KONVENS is an annual conference, which gathers together the computer scientist and computational linguist community working with the German language.

This year’s edition of KONVENS was held in the city of Erlangen, Germany, at the Friedrich Ebert University. The conference lasted for 4 days. The first day was reserved for tutorials and workshops, while the following days had presentations and poster sessions, coffee breaks and networking opportunities in between to motivate communication, keep up the good mood, and get to know each other.

We participated in one of the shared tasks for this year’s conference and presented a poster at the conference.


This year’s workshops included a data challenge, GermEval, consisting of two shared tasks, in the vein of SemEval but focusing on German NLP tasks. The two proposed tasks were:

GermEval: Hierarchical Classification of Blurbs

The Comtravo data science team participated in the Hierarchical Classification task. The challenge consisted of a hierarchical document classification task where the hierarchical structure of each document’s label needs to be captured. The documents were short descriptions of books, and one needed to classify them into many possible categories.

The task was further divided into two sub-tasks, one targeting only the first level of the hierarchy (Sub-Task A), and the second targeting the second and third levels (Sub-Task B). In our approach to the task, we explored two different strategies.

The first one was based on a more classic machine learning approach, a logistic regression classifier with TF-IDF weighted vectors. The second approach was based on Convolutional Neural Networks for text classification.

Our submissions achieved 13th place out of 19 submissions for Sub-Task A and the 11th place out of 19 submissions for Sub-Task B. You can read the paper with description of our approach: COMTRAVO-DS team at GermEval 2019 Task 1 on Hierarchical Classification of Blurbs and the code is publicly available.

We still had many extensions and ideas to add to these two baselines that were worth exploring, but due to time constraints, we only submitted the baseline systems for other ideas worth exploring.

One curious aspect of both winning solutions for this challenge was that they used totally different approaches for the task. One was based on state-of-the-art neural networks for seq2seq tasks, and the other one was based on SVM and TF-IDF weighted vectors for text representation.

You can read the papers of both best winners here:

GermEval: Identification of Offensive Language

The second shared task attracted much more participants and dealt with the classification of German tweets. The task contained 3 sub-tasks, a coarse-grained binary classification task (i.e., is the tweet offensive or not offensive); a fine-grained multi-class classification task (i.e., insult, abuse, profanity); and a final classification as to whether or not the offensive tweet is implicit or explicit. The winning solution for most of the subtasks was based on BERT:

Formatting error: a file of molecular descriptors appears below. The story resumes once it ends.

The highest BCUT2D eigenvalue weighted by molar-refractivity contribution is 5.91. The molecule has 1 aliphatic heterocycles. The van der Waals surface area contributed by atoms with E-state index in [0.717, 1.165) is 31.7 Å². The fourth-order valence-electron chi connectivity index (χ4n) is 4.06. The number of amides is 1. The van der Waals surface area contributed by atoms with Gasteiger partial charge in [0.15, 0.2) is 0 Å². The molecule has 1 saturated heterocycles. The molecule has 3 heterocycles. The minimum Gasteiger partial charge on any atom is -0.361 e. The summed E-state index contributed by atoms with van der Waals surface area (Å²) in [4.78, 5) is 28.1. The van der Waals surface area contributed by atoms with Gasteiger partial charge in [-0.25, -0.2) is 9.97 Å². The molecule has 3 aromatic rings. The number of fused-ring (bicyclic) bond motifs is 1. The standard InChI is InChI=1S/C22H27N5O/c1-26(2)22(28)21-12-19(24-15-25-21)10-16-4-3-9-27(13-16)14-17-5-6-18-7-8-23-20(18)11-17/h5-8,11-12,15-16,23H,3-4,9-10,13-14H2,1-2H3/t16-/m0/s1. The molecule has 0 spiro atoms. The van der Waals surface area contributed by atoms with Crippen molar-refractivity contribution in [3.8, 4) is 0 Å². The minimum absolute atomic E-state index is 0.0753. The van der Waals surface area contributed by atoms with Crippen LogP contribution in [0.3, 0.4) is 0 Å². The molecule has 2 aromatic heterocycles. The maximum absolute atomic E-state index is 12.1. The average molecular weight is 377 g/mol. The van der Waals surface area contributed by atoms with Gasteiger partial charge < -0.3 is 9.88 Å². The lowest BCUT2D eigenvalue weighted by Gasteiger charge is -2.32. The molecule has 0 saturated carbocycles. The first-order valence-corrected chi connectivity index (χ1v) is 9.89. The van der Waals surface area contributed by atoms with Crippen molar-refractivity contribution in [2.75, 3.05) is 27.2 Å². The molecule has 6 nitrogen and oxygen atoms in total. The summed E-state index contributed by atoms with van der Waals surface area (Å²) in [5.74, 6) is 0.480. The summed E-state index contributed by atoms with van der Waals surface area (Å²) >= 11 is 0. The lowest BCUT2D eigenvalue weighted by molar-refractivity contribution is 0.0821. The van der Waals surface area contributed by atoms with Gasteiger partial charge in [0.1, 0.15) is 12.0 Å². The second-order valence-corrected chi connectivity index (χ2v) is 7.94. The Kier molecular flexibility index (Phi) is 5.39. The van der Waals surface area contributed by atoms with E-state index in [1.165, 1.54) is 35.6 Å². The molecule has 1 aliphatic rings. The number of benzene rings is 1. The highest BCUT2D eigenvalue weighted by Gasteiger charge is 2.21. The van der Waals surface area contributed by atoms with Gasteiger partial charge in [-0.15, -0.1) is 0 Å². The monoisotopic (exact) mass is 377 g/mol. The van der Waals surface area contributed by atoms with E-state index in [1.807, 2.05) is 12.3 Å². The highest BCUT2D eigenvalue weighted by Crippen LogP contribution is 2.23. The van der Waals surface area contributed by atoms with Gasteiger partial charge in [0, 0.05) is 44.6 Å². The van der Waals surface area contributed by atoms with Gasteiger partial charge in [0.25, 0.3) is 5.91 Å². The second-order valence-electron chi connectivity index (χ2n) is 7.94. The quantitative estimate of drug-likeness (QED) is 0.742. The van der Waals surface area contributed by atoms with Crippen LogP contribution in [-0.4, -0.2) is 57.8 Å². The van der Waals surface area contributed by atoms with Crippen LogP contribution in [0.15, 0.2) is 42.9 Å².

Main Conference

The days after the workshop were dedicated to several topics in the field of NLP applied to German. Having a mixed community of computer scientists and computational linguists results in a diverse type of research work. I will briefly list some of the papers that caught my attention.

The BERT approach that was applied to many tasks was present in some of the works that were presented: Wiedemann et al. carried out a long study on how different contextualised word embeddings perform on the task of Word Sense Disambiguation, Does BERT Make Any Sense? Interpretable Word Sense Disambiguation with Contextualised Embeddings.

BERT was also used for the named entity recognition task for historic German texts, BERT for Named Entity Recognition in Contemporary and Historic German Kai Labusch, Clemens Neudecker and David Zellhöfer.

Ortmann et al. evaluated several out-of-the-box NLP software packages for processing German on several distinct tasks, such as tokenisation, part-of-speech tagging, lemmatisation, and dependency parsing, Evaluating Off-the-Shelf NLP Tools for German

Koppen et al., presented a paper on Label Propagation of Polarity Lexica on Word Vectors, an automatic method to expand sentiment lexicons for tasks such as sentiment analysis.

There was also research done on a more linguistic-oriented perspective, which I found interesting. Metaphor detection for German Poetry analyses a manually created dataset of adjective-noun pairs from expressionist poems, annotated with metaphoricity and a method to detect metaphors in poems.


Although the conference is small compared to other broader academic NLP conferences such as EMNLP or ACL, I believe KONVENS is the right place to discuss and follow the research on NLP applied to German. Looking back at the conference throughout the last few years, it has definitely grown.

The data challenge workshops are also an interesting playground to apply and explore new methods and provide open data for the community.

I’m looking forward to the next edition, which will take place in Switzerland, co-located with SwissText.